SCIO briefing on reform and development of health sector in 13th Five-Year Plan period (2016-2020)

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Yu Xuejun, member of the Leading Party Members' Group and vice minister of the National Health Commission (NHC).

Mao Qun'an, director of the Department of Planning and Information of the NHC.


Shou Xiaoli, deputy head of the Press Bureau of the State Council Information Office.


Oct. 28, 2020

Shou Xiaoli:

Ladies and gentlemen, good afternoon. Welcome to the press conference of the State Council Information Office (SCIO). During the 13th Five-Year Plan period (2016-2020), remarkable progress has been achieved in the reform and development of China's health sector. Today, we are pleased to be joined by Mr. Yu Xuejun, member of the Leading Party Members' Group and vice minister of the National Health Commission (NHC), and Mr. Mao Qun'an, director of the Department of Planning and Information of the NHC. They will brief you on the reform and development of China's health sector during the 13th Five-Year Plan period and answer your questions. First of all, I would like to invite Mr. Yu to make his opening statement.

Yu Xuejun:

Thank you, Ms. Shou. Friends from the media, good afternoon.

The 13th Five-Year Plan period has played a decisive role in achieving the first centenary goal of building a moderately prosperous society in all respects, and has been crucial for the development of public health sector in China. Committed to the philosophy of people-centered development, the Central Committee of the Communist Party of China (CPC) with Comrade Xi Jinping at its core made the decision to carry out the Healthy China initiative and set out the principles for the CPC's public health work in the new era. During this period, the CPC Central Committee and the State Council convened the National Health and Fitness Conference and issued the "Healthy China 2030 Planning Outline; the National People's Congress adopted the Law on Basic Healthcare and Health Promotion and the Law on Traditional Chinese Medicine (TCM). These efforts have ushered in a new stage for implementing the Healthy China initiative and promoting health for all.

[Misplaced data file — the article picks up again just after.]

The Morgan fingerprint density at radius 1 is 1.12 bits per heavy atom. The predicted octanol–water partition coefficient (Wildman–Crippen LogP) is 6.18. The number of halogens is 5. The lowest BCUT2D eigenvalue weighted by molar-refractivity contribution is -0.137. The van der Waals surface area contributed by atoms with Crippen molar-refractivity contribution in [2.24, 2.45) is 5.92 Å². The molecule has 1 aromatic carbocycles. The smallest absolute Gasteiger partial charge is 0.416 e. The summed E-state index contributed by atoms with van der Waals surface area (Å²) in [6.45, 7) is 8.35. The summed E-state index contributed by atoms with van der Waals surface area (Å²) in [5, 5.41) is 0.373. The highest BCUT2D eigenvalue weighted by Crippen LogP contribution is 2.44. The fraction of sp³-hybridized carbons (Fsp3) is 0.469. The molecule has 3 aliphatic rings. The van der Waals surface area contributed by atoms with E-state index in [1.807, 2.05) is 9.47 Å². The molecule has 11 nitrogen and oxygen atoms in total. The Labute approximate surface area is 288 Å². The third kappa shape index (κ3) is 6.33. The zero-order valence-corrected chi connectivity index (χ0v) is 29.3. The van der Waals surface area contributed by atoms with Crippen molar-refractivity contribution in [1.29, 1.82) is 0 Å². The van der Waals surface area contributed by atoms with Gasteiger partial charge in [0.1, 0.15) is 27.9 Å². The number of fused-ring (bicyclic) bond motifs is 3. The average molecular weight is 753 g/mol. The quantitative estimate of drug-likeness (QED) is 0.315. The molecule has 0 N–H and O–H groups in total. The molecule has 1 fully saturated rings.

Under the strong leadership of the CPC Central Committee and the State Council, the NHC has made every effort to implement the Healthy China initiative and shift the focus on health care from treating illnesses to improving people's health. From 2015 until the end of 2019, the average life expectancy in China rose from 76.3 years to 77.3 years, an increase of one year within this four-year period. The maternal death rate, infant mortality rate and under-five mortality rate declined from 20.1 per 100,000, 8.1‰ and 10.7‰ to 17.8 per 100,000, 5.6‰ and 7.8‰, respectively. The main health indicators for Chinese people are generally better than the average level in middle- and high-income countries. The proportion of personal spending in China's total expenditure on health fell to 28.4%. The implementation of the Healthy China initiative has got off to a good start.